My initial introduction to Afro-futurist themes as tackled by African musicians was through another South African singer, Simphiwe Dana, through her music video for Ndiredi, which I saw for the first time five or six years ago.
I still don't know the meaning of the Xhosa words Simphiwe croons on this track, but I have my personal understanding of Ndiredi. I see the song, through the video, as being about connecting. Connecting not only with the cosmos - as the alignment of the stars is mentioned in the video - but also with the past, which is represented by the three elegantly dressed women sitting around the well. In this interview, Simphiwe Dana talks about connecting to the God entity, and I feel this very much in Ndiredi. However, don't take my word for it; apparently, Ndiredi shows “a sketch of a future Africa in which the West never had a hand...looking at utopian ideas based on African philosophy” and “African futurism based on traditional African principles”.
The video itself is visually stunning. Starting in a metropolis, Ndiredi reveals an African future with the usual Western tropes: flying cars, isolation, doors that open by palm scan, television screens and videos reminiscent of Big Brother. However, the African archetype remains. As the video progresses we see an abundance of nature, first in the verdant forest and then in the ochre desert. A thread of spirituality runs through Simphiwe Dana's albums, in particular Zandisile and The One Love Movement on Bantu Biko Street, both of which also possess incredibly soothing sounds. Afro-futurist themes pervade these albums, even though Simphiwe Dana has yet to release a video on the same level as Ndiredi.
Just A Band
“I'll sit on my piano and play something spacey”
The super talented, super nerdy, Nairobi based group Just A Band - they are artists, musicians, producers, filmmakers, DJs - has had consistent Afro-futurist themes in their lyrics and music videos. The video for Usinibore shows a dystopian African police state where a group of dancers with painted faces and young people face off against the police, while the lyrics state fiercely “don't tell me what I can or can't do, I can change the world” and “just because I am an African with Black skin, it doesn't mean that I won't win if I try”. Lyrics like these, which aim to instil pride and confidence, are part and parcel of Afro-futurism.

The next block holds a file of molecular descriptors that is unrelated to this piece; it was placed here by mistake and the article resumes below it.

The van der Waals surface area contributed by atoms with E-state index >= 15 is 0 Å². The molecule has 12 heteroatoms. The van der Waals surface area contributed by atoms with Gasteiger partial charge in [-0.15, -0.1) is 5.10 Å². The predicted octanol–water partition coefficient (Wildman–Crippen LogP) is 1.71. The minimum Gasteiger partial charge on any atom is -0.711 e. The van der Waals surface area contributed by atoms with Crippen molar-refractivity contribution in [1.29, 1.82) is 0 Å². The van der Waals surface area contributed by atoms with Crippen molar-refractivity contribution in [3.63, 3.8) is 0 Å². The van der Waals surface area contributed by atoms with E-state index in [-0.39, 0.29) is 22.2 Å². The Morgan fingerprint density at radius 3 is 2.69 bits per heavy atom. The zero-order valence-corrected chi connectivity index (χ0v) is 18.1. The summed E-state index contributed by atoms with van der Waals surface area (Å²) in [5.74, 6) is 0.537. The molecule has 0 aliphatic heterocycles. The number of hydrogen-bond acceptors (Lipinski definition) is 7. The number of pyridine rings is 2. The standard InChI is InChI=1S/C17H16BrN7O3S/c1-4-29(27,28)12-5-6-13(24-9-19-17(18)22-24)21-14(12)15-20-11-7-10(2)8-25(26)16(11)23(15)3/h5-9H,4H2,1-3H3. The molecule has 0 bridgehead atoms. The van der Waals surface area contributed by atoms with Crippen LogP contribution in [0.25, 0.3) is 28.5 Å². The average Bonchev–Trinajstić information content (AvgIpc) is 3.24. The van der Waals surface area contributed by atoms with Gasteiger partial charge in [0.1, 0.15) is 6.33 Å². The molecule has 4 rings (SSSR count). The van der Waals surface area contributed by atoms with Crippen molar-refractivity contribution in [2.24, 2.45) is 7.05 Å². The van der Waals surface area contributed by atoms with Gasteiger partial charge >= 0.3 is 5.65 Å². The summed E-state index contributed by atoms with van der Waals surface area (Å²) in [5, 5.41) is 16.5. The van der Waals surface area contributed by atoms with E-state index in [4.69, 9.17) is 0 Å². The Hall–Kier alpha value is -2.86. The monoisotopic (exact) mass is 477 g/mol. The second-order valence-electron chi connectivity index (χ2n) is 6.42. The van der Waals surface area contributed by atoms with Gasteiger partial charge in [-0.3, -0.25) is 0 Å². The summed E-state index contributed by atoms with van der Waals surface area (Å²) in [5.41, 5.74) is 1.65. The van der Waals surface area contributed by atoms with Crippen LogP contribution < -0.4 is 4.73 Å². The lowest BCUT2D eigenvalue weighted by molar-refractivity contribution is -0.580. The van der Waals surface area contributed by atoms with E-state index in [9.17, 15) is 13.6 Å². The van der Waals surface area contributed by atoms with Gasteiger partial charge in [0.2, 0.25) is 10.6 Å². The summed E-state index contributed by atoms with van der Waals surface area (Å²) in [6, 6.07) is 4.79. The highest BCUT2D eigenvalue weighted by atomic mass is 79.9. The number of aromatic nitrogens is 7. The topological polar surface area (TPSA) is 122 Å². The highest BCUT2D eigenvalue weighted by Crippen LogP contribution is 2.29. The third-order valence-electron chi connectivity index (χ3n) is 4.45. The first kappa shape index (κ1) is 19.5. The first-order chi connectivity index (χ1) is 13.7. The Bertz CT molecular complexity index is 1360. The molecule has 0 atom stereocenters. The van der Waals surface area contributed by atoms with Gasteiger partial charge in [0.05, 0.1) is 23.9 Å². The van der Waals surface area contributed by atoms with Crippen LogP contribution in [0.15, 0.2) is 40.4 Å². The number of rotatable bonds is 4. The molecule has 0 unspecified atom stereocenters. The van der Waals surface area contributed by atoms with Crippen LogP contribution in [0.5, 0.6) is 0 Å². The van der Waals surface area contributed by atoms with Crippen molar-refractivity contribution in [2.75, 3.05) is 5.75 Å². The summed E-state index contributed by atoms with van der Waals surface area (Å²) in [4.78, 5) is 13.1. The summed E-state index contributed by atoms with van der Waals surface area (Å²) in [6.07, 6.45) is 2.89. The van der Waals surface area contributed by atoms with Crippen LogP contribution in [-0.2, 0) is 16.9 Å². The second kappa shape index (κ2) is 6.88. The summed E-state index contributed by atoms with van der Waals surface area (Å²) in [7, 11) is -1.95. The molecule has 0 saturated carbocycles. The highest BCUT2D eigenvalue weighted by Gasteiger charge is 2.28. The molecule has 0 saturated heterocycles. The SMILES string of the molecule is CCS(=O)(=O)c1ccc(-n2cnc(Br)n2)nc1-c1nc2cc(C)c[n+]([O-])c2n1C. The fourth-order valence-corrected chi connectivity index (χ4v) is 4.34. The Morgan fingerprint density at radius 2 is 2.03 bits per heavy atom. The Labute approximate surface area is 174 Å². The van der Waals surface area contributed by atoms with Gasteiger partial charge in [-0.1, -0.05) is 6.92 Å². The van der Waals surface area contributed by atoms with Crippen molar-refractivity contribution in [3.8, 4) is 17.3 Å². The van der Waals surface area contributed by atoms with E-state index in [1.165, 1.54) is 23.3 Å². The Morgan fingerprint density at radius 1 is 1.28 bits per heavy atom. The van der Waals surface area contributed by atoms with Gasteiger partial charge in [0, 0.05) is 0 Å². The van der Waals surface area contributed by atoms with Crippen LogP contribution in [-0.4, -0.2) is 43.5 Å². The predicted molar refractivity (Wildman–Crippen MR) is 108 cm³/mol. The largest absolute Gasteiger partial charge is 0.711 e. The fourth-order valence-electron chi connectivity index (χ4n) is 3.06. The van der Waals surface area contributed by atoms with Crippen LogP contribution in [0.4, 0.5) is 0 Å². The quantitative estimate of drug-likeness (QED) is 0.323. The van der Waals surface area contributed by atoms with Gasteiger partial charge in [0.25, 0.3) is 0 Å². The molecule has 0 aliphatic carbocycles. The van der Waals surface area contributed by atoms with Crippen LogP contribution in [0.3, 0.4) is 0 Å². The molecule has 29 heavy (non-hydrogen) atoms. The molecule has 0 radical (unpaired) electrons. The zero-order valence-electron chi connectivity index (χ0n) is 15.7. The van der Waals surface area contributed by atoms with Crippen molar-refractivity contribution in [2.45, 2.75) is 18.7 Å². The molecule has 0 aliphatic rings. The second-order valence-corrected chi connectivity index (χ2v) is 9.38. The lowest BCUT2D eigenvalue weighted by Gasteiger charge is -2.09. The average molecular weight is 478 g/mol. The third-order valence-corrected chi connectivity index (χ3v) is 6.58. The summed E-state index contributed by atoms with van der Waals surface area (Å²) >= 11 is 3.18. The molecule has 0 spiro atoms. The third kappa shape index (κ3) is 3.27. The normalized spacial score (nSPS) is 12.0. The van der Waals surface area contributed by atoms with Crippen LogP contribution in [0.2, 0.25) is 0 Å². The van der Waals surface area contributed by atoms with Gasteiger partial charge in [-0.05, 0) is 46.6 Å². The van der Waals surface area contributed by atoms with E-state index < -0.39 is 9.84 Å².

Meanwhile, in Huff + Puff they sing about having been to the moon and back. The video features one of their members wearing a kaftan and mask reminiscent of ancient Egypt, itself a leitmotif of Afro-futurism. While watching the video with a friend, he pointed out the steampunk aesthetics also incorporated in Huff + Puff: the goggles, overalls, bow ties and top hats.
Looking at another Just A Band video, Kichwateli, an “Afro sci-fi music-mentary” written by Bobb Muchiri and performed by the band, it seems the group is on the same page as Jonathan Doste, who says that “Africa is science fiction...Africa is cyberpunk”. By drawing on the landmarks and themes of today, they create something entirely new and very thought-provoking.
I hope more Africans play with Afro-futurism in the future. I would love to see more videos and listen to more music that takes on 20th century technologies and ideas from the West, while continuing in the path of African traditions that speak of aliens and space travel.